The only downside? The danger of too much ‘sameness’. I do occasionally like to read outside my regular patterns, and I fear Zite will not expose me to some new and interesting things by only showing me more of what I like and review. Time will tell.
Initially my regular reader, now it’s down to about once a month. Nice display, nice method of reading, but not good enough to keep me coming back. Zite has replaced FlipBoard as my ‘visual’ reader.
The 500lb gorilla of RSS readers — quickly and efficiently manages your content. Displays RSS feeds cleanly and allows you to easily browse your feeds. Simple and elegant design has kept me using this as my regular RSS reader when I want to drill down to see what content I’ve missed from a particular source.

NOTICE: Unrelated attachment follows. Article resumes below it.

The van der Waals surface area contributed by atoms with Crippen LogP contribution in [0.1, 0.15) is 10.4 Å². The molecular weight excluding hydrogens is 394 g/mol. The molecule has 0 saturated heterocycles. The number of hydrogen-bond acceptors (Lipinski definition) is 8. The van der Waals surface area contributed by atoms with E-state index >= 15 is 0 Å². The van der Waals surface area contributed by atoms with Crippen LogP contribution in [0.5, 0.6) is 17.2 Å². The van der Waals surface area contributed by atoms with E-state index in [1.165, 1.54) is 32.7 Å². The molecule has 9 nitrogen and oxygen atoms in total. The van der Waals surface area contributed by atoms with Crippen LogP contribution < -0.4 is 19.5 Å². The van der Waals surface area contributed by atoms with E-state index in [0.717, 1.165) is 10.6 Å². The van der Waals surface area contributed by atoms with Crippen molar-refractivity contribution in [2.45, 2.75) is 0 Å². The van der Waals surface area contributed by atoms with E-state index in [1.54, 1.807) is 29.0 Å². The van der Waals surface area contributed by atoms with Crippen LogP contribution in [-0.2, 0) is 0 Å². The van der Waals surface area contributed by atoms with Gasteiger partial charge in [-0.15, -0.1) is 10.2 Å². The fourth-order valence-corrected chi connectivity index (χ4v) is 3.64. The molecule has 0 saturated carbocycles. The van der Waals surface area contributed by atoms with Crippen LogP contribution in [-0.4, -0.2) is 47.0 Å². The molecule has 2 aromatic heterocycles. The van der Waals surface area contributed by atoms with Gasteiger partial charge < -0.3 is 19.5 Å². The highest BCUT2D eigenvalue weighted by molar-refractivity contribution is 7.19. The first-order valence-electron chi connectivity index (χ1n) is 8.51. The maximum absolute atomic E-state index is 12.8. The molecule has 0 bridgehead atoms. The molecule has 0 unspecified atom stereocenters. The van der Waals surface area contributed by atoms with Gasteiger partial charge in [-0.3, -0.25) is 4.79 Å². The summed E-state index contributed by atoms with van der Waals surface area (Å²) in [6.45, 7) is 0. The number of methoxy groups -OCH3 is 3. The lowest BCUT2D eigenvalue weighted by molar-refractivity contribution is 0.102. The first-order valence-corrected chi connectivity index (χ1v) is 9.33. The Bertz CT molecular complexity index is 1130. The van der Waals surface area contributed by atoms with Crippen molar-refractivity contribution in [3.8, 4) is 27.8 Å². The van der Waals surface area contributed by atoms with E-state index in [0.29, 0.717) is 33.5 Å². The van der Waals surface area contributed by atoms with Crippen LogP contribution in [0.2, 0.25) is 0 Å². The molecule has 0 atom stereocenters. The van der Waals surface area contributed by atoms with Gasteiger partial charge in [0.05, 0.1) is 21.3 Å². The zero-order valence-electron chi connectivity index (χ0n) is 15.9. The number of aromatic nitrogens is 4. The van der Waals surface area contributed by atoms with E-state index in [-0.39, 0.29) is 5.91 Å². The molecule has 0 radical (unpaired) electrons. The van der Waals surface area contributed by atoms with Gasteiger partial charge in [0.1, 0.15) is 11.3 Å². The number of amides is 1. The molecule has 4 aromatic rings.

I have a love / hate relationship with Pulse. Nice display. Easy to use and share content. It’s my Number 2 RSS reader…except when it crashes. And it has, usually once a session when I use it, which is becoming less frequent.
An odd one that has stayed on my device, for the time being.
Similar to Pulse in layout, but not quite as efficient in handling feeds, at least from an end-user perspective.
The new kid on the block. Ties in to Google Reader, has a nifty swipe-sensitive interface to flip pages, and a very nice look and feel.
I don’t like the way the content is locked in a vertical orientation (portrait mode)…and am somewhat concerned as a blog owner that they’ve blocked out an area for inserting advertising in my blog content stream — yes they ask you to ping them if that’s your content stream, but what if I don’t — will they insert their own advertising on my content?